US 5054522 A
A valve plate (14) provided with slot-like valve ports (16) is able to slide between two stationary valve plates (10 and 12) which are joined with each other and are provided with corresponding slot-like valve ports (16). A electrostatic drive is integrated in the valve plates (10, 12 and 14). It consists of strip-like electrodes (20 and 22) which are arranged opposite to corresponding electrodes of another valve plate. By the application of suitable actuating potentials with the same or opposite polarity to the electrodes of different valve plates the actuating forces may be produced, which are needed for moving the movable valve plate (14).
1. A microvalve, comprising:
(a) at least a first and a second valve plate each provided with elongated valve ports therethrough and with elongated lands between the valve ports, said valve plates being arranged mutually adjacent and movable with respect to each other substantially in perpendicular to said valve ports between an open setting, in which the valve ports of the first valve plate are aligned with the valve ports of the second valve plate, and a shut setting, in which the lands of the first valve plate are opposite to the valve ports of the second valve plate and the lands of the second valve plate are opposite to the valve ports of the first valve plate to thereby shut off said valve ports;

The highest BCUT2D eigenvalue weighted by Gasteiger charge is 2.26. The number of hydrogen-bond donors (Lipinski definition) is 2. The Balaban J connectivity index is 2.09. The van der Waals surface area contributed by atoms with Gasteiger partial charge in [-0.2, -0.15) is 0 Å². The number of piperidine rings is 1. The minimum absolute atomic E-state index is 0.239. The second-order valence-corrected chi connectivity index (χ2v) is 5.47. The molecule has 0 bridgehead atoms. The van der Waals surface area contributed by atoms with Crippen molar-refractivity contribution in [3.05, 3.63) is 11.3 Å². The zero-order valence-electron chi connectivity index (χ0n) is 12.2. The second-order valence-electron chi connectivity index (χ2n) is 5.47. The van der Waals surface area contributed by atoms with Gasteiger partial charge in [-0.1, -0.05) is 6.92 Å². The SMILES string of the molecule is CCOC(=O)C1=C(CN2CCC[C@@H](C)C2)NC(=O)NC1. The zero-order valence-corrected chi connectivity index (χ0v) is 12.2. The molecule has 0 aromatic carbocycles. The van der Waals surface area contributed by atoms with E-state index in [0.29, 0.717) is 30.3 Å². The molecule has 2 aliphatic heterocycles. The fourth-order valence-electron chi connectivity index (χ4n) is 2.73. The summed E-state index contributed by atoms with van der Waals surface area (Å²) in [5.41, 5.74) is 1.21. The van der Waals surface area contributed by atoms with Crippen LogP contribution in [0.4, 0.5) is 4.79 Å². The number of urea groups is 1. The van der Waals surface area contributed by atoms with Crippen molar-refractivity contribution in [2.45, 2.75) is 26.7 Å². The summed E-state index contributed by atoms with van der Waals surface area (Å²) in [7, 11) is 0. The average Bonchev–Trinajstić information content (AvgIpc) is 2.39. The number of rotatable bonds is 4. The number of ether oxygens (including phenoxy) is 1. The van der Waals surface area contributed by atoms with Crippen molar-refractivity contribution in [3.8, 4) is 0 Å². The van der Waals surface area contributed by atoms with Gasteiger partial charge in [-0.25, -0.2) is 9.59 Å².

(b) each of said first and second valve plate having surfaces which are opposite each other with a small distance therebetween and which are provided with strip-like electrodes thereon;
(c) said electrodes being aligned substantially in perpendicular to the direction of motion of the valve plates; and
(d) the electrodes of the first valve plate and of the second valve plate being adapted to be supplied with an electrical potential.
2. The microvalve as claimed in claim 1, wherein the breadth and the spacing of the strip-like electrodes from each other is approximately equal to or less than the actuation displacement of the first valve plate with respect to the second valve plate between the open setting and the shut setting.
3. The microvalve as claimed in claim 2, wherein the breadth and the spacing of the strip-like electrodes on the first valve plate are respectively equal to the breadth and the spacing of the strip-like electrodes on the second valve plate.
4. The microvalve as claimed in claim 1, wherein the electrodes of the first and the second valve plates are provided on the mutually opposite main planar surfaces of said first and second valve plates.
5. The microvalve as claimed in claim 1, wherein the electrodes are arranged on surfaces of the first and the second valve plates which are substantially perpendicular to the planes of said first and second valve plates, said second valve plate mounting an armature plate having a recess bordered by wall parts therein, said first valve plate being arranged in said recess, and the electrodes of said second valve plate being formed on said wall parts.